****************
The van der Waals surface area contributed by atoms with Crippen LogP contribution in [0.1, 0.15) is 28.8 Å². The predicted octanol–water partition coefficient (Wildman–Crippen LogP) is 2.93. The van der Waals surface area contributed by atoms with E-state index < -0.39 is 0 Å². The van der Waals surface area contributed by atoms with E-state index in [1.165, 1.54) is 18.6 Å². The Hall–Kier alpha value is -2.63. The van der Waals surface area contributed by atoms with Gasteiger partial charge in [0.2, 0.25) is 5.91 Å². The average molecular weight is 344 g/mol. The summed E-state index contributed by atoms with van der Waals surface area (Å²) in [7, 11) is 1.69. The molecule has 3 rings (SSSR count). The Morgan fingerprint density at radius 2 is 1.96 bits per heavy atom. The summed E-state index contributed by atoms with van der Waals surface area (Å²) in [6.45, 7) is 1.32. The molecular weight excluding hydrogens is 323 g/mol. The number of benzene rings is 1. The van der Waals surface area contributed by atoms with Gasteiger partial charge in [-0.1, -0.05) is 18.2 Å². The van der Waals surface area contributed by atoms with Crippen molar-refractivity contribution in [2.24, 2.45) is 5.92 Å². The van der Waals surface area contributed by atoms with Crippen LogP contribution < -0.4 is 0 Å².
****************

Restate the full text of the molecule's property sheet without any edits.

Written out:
The van der Waals surface area contributed by atoms with Crippen LogP contribution in [0.1, 0.15) is 28.8 Å². The predicted octanol–water partition coefficient (Wildman–Crippen LogP) is 2.93. The van der Waals surface area contributed by atoms with E-state index < -0.39 is 0 Å². The van der Waals surface area contributed by atoms with E-state index in [1.165, 1.54) is 18.6 Å². The Hall–Kier alpha value is -2.63. The van der Waals surface area contributed by atoms with Gasteiger partial charge in [0.2, 0.25) is 5.91 Å². The average molecular weight is 344 g/mol. The summed E-state index contributed by atoms with van der Waals surface area (Å²) in [7, 11) is 1.69. The molecule has 3 rings (SSSR count). The Morgan fingerprint density at radius 2 is 1.96 bits per heavy atom. The summed E-state index contributed by atoms with van der Waals surface area (Å²) in [6.45, 7) is 1.32. The molecular weight excluding hydrogens is 323 g/mol. The number of benzene rings is 1. The van der Waals surface area contributed by atoms with Gasteiger partial charge in [-0.1, -0.05) is 18.2 Å². The van der Waals surface area contributed by atoms with Crippen molar-refractivity contribution in [2.24, 2.45) is 5.92 Å². The van der Waals surface area contributed by atoms with Crippen LogP contribution < -0.4 is 0 Å².